I like the way you write your titles. It kinds of grab my attention and start reading. The first few paragraph you start off with simple but precise summary of the story written. I like the way you write 1 idea per paragraph at the beginning of how the character life starts to fall apart by listing them in short sentence of what had happened to the character. Although the author gives “M” as the name of the character, but he/she manage to make the character real in this story as if it is happening in the real world. Just like you mentioned the name itself already give a sense of mystery, and grab attention to the readers. I am one of them i guess. 🙂

    • Carmen Pol / Apr 7 2011 3:22 am

      Hi Winnie!
      Thanks for your encouraging comment.
      Yes, I really liked the way Atul Gawande used “M” instead of a name. Like a secret identity.
      It had the exact same affect on me, it got me interested right away!!

  2. Anke van Eekelen / Apr 1 2011 4:01 am


    What a great job you did in your blog to reflect on Gawande’s story of “M” and “The Itch”! I find your title excellent, touching on the core of his technique to use a story, easily imaginable to have been taken from real life, in order to explain a medical issue. The story is so realistic that you cannot avoid feeling sympathetic towards “M” and her misery. I agree with you that “the Itch’ also comes across as a persona in the story; a great approach to use if you want the reader the remember this aspect of the disease of interest. We probably all start agreeing with Muza about how good of a health science communicator A. Gawande is. But that said, I think you also have great writing skills, incredible word choices and effective ways to engage the reader in your blog. Look forward reading more of your work as well.


    • Carmen Pol / Apr 7 2011 3:26 am

      Thanks Anke!
      Yes, I have to say I really enjoy reading Gawande’s work, I have definitely been converted! Only receiving half the story was quite a tease, he is so talented and I turned the page and a part of me died inside when I couldn’t finish the story (will have to talk to Muza about reading the rest). And I agree with you that the “itch” having it’s own persona did pique my interest toward the disease, not to mention Gawande’s amazing writing style.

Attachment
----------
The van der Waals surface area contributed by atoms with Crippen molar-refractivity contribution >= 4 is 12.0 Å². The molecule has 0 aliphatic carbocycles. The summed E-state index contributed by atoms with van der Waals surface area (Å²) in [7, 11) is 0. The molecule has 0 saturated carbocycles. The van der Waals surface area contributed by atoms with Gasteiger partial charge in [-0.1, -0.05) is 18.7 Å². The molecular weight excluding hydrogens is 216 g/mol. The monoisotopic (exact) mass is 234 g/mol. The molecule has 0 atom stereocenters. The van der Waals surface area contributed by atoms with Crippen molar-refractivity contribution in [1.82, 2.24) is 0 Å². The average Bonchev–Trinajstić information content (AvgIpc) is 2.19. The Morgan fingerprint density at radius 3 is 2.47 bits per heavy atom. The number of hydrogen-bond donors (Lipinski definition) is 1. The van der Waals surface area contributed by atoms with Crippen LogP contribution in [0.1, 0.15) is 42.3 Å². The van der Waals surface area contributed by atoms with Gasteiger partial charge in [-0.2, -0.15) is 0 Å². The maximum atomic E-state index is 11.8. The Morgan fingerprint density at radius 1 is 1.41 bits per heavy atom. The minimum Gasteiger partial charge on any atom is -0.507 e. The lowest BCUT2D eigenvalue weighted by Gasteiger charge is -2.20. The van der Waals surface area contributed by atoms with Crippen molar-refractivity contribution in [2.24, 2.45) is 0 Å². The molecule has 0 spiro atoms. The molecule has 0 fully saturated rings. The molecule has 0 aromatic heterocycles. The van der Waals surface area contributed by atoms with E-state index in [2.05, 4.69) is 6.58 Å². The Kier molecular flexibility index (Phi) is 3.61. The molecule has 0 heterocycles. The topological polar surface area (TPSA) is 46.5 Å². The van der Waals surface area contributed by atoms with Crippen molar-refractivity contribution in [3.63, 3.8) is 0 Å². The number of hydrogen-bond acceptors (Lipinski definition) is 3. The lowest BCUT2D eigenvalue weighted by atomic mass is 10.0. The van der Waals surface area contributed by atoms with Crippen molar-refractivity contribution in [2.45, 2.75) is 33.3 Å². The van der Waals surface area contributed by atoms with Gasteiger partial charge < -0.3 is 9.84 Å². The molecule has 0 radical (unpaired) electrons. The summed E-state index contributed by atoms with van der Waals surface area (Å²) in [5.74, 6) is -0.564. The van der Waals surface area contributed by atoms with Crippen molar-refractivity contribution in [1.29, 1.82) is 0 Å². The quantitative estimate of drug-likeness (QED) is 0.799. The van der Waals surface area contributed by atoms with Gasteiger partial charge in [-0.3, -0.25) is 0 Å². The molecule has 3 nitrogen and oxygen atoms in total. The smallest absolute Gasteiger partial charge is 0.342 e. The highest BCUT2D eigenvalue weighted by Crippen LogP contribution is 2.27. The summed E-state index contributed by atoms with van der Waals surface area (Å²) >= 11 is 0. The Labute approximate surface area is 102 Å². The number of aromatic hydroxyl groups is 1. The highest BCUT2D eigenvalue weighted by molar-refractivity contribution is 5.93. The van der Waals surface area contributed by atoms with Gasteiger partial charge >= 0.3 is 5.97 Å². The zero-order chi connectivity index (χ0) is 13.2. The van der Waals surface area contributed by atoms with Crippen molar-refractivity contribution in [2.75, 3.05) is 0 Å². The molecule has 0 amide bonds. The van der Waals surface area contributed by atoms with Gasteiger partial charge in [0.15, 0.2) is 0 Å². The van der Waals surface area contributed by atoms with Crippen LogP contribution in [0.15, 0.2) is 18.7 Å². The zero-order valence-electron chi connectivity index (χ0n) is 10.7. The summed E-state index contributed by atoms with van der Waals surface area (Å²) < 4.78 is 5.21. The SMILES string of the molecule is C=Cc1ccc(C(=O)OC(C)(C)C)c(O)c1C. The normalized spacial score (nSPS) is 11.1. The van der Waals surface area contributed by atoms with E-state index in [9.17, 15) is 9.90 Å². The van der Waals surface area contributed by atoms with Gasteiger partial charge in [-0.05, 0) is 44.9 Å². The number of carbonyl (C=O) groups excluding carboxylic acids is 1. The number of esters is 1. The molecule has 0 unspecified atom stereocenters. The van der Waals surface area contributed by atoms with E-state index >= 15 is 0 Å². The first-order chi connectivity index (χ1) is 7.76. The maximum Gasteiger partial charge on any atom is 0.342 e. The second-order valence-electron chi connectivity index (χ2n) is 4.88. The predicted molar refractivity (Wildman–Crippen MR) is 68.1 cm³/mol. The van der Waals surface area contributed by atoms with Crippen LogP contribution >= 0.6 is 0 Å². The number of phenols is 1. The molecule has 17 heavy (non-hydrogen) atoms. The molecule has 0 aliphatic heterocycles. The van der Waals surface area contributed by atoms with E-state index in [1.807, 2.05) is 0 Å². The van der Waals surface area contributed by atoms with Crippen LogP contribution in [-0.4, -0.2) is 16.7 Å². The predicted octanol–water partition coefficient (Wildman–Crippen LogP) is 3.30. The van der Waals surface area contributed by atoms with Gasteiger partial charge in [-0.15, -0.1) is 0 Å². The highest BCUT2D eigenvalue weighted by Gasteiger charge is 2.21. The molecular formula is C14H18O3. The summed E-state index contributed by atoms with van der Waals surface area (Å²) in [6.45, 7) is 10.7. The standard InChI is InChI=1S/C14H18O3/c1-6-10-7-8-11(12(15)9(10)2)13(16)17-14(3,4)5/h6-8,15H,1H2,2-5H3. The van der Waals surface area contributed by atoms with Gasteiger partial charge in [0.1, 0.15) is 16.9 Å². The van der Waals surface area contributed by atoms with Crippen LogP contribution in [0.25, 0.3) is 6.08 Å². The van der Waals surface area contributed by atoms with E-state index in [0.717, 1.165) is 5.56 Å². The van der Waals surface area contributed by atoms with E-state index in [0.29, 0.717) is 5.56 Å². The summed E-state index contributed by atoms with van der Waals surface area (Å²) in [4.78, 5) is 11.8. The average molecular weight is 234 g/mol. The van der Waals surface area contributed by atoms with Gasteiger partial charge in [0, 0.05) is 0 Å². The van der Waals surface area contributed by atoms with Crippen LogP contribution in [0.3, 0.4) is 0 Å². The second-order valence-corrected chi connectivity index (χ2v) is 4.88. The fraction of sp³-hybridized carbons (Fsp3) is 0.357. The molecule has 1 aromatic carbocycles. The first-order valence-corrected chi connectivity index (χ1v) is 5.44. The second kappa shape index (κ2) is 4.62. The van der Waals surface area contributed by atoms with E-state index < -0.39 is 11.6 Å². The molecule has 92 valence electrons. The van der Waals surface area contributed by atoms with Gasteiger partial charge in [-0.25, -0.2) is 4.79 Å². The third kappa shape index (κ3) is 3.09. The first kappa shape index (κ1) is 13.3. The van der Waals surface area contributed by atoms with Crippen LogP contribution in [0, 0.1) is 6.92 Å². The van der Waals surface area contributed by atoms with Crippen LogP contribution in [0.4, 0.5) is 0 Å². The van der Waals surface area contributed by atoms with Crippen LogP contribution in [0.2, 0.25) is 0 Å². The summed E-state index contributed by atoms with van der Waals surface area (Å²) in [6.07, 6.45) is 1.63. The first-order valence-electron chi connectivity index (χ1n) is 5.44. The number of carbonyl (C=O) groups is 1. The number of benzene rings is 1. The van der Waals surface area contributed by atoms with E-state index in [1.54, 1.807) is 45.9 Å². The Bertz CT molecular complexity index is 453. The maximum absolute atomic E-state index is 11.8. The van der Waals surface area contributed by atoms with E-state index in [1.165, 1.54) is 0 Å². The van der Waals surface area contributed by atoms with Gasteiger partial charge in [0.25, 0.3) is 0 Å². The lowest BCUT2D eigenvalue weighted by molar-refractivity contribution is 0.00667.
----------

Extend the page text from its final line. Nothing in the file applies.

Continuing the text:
3. Yvette Yi Hui Leong / Apr 7 2011 5:46 am

    Hi Carmen,

    An intriguing piece of work – well done! I like the way you’ve made it personal. I felt like you were directly addressing me and telling me how you felt, how you empathised with “M”. Your summary of the reading was engaging, concise and complete; the flow of the article was great and easy to read. Your title also captured my attention as it created an action image in my mind (you invited me to “watch” something happen), and inspired curiosity to find out what you were going to write about next.

    The only negative comment I might make would be that I wish you had made it clearer what the science was that was being communicated through “M”‘s story. Was it about the effects of HIV? Was a warning against drugs? I couldn’t tell from your article.

    On that same note, why did “M”‘s life take such a drastic turn? Was this addressed by the author and what implications does this information have for the reader?

    Overall a great article, Carmen.